April Issue 2018
Hit, Miss but Must-Do
The disqualification of Nawaz Sharif, both as prime minister and party head, exposed the long-standing rift among Pakistan’s institutions.
With Sharif’s disqualification, blame games by politicians against the judiciary and establishment started, which culminated in conspiracy theories such as the existence of a dastardly establishment-judiciary nexus which was responsible for his ouster.
Observers contend that such concerns by politicians have roots in history — Pakistan has witnessed long spells of military dictatorships three times in 71 years. But aside from that, few people doubt that the country’s foreign and security policies are being controlled by the establishment, which is increasingly also challenging the government’s authority in several other areas.
Amid these concerns, the ‘Bajwa Doctrine’ suddenly appeared, which according to analyst Zahid Hussain, reflects the thinking and aspirations of Pakistan’s military institutions. The doctrine envisages issues from foreign policy to governance and constitutional amendments, and began to attract media attention and generate debate as soon as it emerged, with criticism and praise being heaped on it in equal measure.
Blame games apart, analysts say that politicians and democratic institutions — including political parties — are as responsible for the country’s weak democratic system as other institutions. HRCP’s Secretary General, I.A. Rehman, concurs with this assessment. According to him, political parties are doing little to serve democracy and promote democratic values. “They have done little for good governance as well,” he stated.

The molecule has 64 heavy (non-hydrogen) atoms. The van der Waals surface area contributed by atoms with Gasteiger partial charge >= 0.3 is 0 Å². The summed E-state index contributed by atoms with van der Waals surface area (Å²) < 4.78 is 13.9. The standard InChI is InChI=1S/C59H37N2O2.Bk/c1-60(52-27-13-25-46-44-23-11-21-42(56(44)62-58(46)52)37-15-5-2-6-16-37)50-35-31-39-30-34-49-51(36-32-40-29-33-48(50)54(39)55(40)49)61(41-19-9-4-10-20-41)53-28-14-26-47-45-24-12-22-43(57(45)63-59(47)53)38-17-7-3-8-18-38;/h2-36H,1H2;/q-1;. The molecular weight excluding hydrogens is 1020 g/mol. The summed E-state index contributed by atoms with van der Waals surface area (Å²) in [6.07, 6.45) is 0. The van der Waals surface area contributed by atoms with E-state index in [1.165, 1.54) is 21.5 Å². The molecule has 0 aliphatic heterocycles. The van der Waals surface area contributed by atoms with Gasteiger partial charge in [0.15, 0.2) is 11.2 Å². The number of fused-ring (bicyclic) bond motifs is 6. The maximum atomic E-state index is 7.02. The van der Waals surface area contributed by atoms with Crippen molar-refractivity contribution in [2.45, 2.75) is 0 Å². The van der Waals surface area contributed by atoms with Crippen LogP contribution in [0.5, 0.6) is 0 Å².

Today’s situation and concerns about democracy are quite different from those that existed in 2008, when people were enthusiastic about the restoration of democracy in the country, or before the general elections in 2013, when one civilian government, having served its full term, was going to hand over power to another elected government for the first time in Pakistan’s history.
“Political parties have done nothing to contribute positively to the growth of a democratic culture in Pakistan. Politicians and parties continue with the system of patronage, with leadership positions being considered a virtual hereditary right, and no system of transparent periodic intra-party elections is in place yet,” said well-known analyst, Lieutenant General (R) Talat Masood. “No one is contributing to [the creation of a] democratic society — the country is just free-wheeling.”
The disappointment with the political system is not limited to analysts alone; there is a pervasive despondency with the system in the public as well.
Analysts contend that after 2008, the two democratically elected governments that followed did little to improve governance, or the rule of law, control inflation or perform well on the economic front, let alone foreign policy – in short, address any of the common man’s concerns.
“Earlier, I was a PPP supporter, but its poor performance took me to the Pakistan Tehreek-i-Insaaf (PTI). I voted for the PTI in 2013, but its long protests against the democratic set-up and the steps it has taken to weaken democratic culture have disappointed me,” said Farkhand, 30, a resident of Islamabad.
He feels that the PTI’s long marches and three-month-long protest in 2014 to topple the PML-N led government, were a blow to democratic culture and to the principle of not removing elected governments through unconstitutional means.